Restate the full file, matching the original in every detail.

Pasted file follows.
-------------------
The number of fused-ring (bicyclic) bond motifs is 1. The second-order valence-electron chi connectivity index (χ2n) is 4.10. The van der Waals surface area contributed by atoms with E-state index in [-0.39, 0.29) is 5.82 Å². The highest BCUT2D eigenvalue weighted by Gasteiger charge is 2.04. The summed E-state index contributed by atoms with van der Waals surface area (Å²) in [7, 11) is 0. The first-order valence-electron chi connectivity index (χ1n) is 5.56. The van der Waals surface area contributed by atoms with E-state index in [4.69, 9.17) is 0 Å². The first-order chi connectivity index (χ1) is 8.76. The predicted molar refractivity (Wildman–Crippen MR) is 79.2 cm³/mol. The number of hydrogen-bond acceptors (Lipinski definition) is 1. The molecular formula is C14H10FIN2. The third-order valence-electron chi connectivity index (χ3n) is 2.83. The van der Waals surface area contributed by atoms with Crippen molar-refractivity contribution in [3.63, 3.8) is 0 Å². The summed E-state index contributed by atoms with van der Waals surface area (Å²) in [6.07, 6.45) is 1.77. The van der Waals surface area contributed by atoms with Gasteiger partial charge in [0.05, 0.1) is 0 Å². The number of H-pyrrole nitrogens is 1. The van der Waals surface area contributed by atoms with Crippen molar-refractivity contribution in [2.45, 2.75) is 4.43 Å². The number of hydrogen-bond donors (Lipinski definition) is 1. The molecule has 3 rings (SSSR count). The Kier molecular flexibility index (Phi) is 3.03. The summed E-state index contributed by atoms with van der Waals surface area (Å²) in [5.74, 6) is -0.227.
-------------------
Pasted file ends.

The number of fused-ring (bicyclic) bond motifs is 1. The second-order valence-electron chi connectivity index (χ2n) is 4.10. The van der Waals surface area contributed by atoms with E-state index in [-0.39, 0.29) is 5.82 Å². The highest BCUT2D eigenvalue weighted by Gasteiger charge is 2.04. The summed E-state index contributed by atoms with van der Waals surface area (Å²) in [7, 11) is 0. The first-order valence-electron chi connectivity index (χ1n) is 5.56. The van der Waals surface area contributed by atoms with E-state index in [4.69, 9.17) is 0 Å². The first-order chi connectivity index (χ1) is 8.76. The predicted molar refractivity (Wildman–Crippen MR) is 79.2 cm³/mol. The number of hydrogen-bond acceptors (Lipinski definition) is 1. The molecular formula is C14H10FIN2. The third-order valence-electron chi connectivity index (χ3n) is 2.83. The van der Waals surface area contributed by atoms with Crippen molar-refractivity contribution in [3.63, 3.8) is 0 Å². The summed E-state index contributed by atoms with van der Waals surface area (Å²) in [6.07, 6.45) is 1.77. The van der Waals surface area contributed by atoms with Gasteiger partial charge in [0.05, 0.1) is 0 Å². The number of H-pyrrole nitrogens is 1. The van der Waals surface area contributed by atoms with Crippen molar-refractivity contribution in [2.45, 2.75) is 4.43 Å². The number of hydrogen-bond donors (Lipinski definition) is 1. The molecule has 3 rings (SSSR count). The Kier molecular flexibility index (Phi) is 3.03. The summed E-state index contributed by atoms with van der Waals surface area (Å²) in [5.74, 6) is -0.227.